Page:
by Chuck Sippl, Senior Editor

Iowa State coach Paul Rhoads—born just 10 miles from Jack Trice Stadium and later the valedictorian at nearby Ankeny High—came within a roll of the dice in 2010 of nursing his lightly-talented Cyclone team into the postseason for a second straight year.

It was on a cold, windy (what else?), November day in Ames when Rhoads’ bold gamble failed on a faked PAT conversion versus Nebraska in overtime, resulting in a 31-30 loss. The Cornhuskers (playing without QB Taylor Martinez) had taken a 31-24 lead in OT, but ISU sr. QB Austen Arnaud responded with a nine-yard TD pass to cut the margin to 31-30. Even though his Cyclones had outscored NU 14-0 in the fourth quarter to send the game into OT, Rhoads took a gamble on the conversion attempt, with sr. holder David Kuehl rising up to pass, but throwing short toward an open Iowa State receiver, allowing Nebraska to intercept and escape from Ames with the victory.

Had Rhoads’ gamble worked, several beneficial things would have been in play for the hard-fighting Cyclones. First, they would have pulled an upset of mighty Nebraska for the second straight year. Second, they would have become bowl-eligible with their sixth victory. And, third, ISU would have positioned itself for a shot at the Big XII North title (Nebraska ended up in the league’s 2010 title game from the North). Instead, with the narrow loss to the Huskers lingering, ISU dropped its last two games—at Colorado and vs. Missouri—finishing 5-7 and out of the bowl picture. Despite the disappointment (Rhoads says he relives the call every week), the irrepressible coach says he wouldn’t have changed it, considering the fact that his QB and top WR were limping and that bedrock center Ben Lamaak had already left the game twice due to injury.

This year, Rhoads is rebuilding on offense, with a new starting QB, new starting RB (replacing workhorse Alexander Robinson), and two new starters in his OL. However, in a conference of football “big boys” (Texas, Oklahoma, A&M, etc.), the well-liked Rhoads has given every indication he can stay competitive while leading a “little guy” such as ISU. For example, at QB, Rhoads is bringing in 6-3, 224, dual-threat, juco QB Steve Jantz from the west coast to challenge two-year Cyclone backup Jerome Tiller (a good runner, but only 51.6% passing). Jantz was 11-1 last season at City College of San Francisco (where O.J. once played), passing for 3075 yards and 23 TDs and rushing for 601 yards and 14 more. Jantz was present at spring practice, where coaches spent lots of time seeking ways to improve ISU’s “dink, dink, dink” offense that finished 72nd in rushing, 95th in passing, 97th in scoring, and gained only 3.8 ypc LY. Not good in the era of no-huddle, spread attacks that snap the ball every 15 seconds.

Promising soph Shontrelle Johnson (218 YR, 6.2 ypc; 25 KORs) appears to have a solid future at RB. And there is experience at receiver in sr. returnees Darius Darks & Darius Reynolds. Juco WR Aaron Horne (Jantz’ teammate at O.J.'s CCSF) and juco TE Ernst Brun are expected to contribute early. Rhoads says replacing two starters on his OL might not be as difficult as first thought, as spring revealed that 7 to 8 of Rhoads’ “big uglies” up front appear ready to play at the Big XII level. The “prettiest” of those is LT Lelechi Osemele, a 6-6, 347 sr. with 27 straight starts and an NFL future. RS frosh Tom Farniok gets the first shot at center.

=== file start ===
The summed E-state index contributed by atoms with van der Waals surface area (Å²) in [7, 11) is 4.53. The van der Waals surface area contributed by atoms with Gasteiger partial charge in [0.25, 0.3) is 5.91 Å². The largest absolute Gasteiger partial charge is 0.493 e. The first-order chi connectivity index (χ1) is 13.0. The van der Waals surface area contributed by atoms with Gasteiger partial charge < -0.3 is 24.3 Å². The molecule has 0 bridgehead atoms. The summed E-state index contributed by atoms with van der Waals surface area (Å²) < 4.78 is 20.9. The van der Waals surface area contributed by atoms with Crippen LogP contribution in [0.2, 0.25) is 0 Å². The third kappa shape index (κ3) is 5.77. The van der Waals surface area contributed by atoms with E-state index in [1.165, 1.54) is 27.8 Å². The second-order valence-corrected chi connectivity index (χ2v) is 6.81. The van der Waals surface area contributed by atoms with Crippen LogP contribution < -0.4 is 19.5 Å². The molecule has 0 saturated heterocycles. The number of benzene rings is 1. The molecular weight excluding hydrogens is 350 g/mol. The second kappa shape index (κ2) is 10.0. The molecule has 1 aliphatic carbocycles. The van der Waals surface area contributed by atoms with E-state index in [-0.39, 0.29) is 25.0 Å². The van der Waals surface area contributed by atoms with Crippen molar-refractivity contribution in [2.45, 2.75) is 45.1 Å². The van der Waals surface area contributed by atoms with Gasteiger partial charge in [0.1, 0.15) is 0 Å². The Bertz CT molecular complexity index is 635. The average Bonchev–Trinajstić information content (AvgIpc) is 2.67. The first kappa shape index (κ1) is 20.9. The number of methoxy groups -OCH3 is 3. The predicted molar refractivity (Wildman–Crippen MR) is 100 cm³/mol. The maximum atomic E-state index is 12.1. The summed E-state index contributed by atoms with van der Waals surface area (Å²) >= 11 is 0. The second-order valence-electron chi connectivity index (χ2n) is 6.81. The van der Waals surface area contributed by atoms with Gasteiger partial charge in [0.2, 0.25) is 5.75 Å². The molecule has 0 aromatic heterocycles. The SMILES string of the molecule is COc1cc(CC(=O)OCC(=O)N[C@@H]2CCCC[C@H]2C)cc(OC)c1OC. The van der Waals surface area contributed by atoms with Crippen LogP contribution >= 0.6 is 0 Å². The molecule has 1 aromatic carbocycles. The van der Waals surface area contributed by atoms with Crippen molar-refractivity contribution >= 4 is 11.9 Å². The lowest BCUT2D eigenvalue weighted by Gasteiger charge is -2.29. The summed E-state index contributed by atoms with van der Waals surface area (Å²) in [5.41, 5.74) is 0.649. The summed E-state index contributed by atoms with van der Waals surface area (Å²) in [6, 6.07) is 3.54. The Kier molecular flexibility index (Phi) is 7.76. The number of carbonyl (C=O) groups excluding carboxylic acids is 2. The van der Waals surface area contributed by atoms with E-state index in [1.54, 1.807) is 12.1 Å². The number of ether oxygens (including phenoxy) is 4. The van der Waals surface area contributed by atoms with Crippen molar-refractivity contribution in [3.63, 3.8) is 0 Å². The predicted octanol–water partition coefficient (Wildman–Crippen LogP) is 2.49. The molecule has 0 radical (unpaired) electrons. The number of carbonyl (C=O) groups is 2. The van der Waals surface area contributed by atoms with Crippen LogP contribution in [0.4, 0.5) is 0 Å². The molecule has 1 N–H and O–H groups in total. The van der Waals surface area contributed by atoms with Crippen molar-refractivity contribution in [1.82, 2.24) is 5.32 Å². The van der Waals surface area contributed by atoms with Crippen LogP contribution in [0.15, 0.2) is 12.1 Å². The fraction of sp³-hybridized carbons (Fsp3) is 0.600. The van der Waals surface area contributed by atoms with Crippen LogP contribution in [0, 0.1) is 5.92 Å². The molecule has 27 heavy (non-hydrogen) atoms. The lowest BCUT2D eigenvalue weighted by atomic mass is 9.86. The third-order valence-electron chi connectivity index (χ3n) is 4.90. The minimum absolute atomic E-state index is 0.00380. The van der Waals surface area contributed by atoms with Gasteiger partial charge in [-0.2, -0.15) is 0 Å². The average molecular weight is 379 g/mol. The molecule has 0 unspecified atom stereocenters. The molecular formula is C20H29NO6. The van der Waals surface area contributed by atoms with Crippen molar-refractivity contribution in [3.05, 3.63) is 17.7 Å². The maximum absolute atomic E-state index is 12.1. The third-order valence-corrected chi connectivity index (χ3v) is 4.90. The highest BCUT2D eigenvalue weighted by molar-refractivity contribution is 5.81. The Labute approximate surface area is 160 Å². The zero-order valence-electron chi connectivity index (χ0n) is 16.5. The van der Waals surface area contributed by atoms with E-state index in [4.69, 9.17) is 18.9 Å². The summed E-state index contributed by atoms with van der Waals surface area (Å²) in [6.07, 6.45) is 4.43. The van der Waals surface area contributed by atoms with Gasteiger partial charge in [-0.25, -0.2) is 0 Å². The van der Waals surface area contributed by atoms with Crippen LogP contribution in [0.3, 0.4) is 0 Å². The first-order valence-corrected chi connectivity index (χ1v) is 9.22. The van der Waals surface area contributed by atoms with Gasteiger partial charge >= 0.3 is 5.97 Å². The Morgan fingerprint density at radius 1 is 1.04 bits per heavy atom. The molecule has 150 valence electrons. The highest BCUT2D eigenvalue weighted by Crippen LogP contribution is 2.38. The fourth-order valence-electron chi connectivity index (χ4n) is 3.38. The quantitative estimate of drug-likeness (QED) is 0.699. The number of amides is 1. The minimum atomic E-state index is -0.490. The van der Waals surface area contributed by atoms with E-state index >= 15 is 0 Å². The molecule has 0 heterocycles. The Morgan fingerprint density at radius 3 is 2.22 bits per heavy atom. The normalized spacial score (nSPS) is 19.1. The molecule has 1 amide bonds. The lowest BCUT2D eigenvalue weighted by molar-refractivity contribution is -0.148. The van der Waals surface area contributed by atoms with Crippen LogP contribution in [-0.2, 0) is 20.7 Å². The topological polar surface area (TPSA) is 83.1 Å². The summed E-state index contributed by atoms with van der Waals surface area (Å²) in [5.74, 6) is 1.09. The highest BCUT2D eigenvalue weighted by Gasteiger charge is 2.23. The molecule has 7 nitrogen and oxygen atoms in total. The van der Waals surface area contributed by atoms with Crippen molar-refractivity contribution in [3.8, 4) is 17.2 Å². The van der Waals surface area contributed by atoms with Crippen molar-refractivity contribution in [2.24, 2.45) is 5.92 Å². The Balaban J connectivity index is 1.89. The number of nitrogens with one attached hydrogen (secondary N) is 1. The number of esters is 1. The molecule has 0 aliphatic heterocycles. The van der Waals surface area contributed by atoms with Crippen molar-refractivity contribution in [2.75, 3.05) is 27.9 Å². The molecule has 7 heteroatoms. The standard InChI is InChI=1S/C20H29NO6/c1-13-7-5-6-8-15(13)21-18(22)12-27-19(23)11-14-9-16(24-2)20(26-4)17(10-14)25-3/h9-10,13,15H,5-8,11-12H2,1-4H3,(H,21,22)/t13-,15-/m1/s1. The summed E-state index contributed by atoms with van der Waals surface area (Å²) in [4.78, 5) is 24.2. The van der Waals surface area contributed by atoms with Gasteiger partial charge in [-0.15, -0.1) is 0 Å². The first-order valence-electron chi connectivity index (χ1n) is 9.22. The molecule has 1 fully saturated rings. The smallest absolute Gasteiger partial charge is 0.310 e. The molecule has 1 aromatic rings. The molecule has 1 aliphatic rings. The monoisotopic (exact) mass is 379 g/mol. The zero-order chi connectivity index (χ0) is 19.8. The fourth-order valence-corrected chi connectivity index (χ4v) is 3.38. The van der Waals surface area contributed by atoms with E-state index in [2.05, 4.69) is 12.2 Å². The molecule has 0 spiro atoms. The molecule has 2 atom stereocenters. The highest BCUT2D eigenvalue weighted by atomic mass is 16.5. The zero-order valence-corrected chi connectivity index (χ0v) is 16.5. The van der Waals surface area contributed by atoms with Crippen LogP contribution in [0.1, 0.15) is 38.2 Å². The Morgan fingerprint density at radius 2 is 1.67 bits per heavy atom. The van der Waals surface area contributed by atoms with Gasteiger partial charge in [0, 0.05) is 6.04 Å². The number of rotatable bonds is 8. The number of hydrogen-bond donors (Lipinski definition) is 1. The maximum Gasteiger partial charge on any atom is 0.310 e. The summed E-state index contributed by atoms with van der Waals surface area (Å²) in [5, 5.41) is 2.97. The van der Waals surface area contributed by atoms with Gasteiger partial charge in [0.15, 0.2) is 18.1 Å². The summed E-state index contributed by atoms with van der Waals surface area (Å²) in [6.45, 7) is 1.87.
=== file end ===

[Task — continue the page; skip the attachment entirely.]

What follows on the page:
With seven starters back on defense, Rhoads is optimistic he can improve the team’s weak marks against the run (93rd nationally) and vs. opposing passers (only 11 sacks LY). First, ISU has a little more girth and depth up the middle this season. Second, sr. DE Jacob Lattimer (4 sacks LY) returns on the outside. And, third, defensive coordinator/LBs coach Wally Burnham has been given the green light to turn loose ISU’s pair of outstanding OLBs, jrs. Jake Knott (130 Ts, 4 ints. LY) and A.J. Klein (110 Ts). Burnham can afford to have the Cyclones take more risks because of the return of sr. MLB Matt Tau’fo’ou (leg injury LY) and the presence of an experienced secondary. Three veteran CBs return, including sr. NFL prospect Leonard Johnson (30 career starts; excels in coverage). If all works as planned, the blitz will be on this season in Ames.

An area of concern remains at kicker, where sr. Grant Mahoney returns after an 8-of-17 FG performance in 2010. To be fair, however, Mahoney was asked too often to hit from distance, as seven of his misses were from 45 or more yards.

Summary...With limited resources at his disposal, Rhoads has impressed well enough in two years at Iowa State that he is high on the list of prospects at several more-prestigious college outposts. But the 44-year-old Iowa native has given no signs he is eager to leave. A new $21 million football training facility is due next year, and a state-of-the-art video scoreboard is on line for this season. While they might not be exactly be Jerry Jones stuff, they’re just enough to keep well-grounded Iowa State in the Big XII mix. What is more of a problem for Rhoads is a murderous 2011 schedule that includes five Big XII road games in ISU’s round-robin conference slate. Plus, there’s little relief in the Cyclones’ non-conference list, which includes visits from in-state rivals Northern Iowa and Iowa, then a trip to Connecticut. Schedule relief is on the way in 2012 and beyond. But until then, Iowa State will need one of its new QBs to come through quickly and also to avoid key injuries if it is to return to the postseason.

Return To Home Page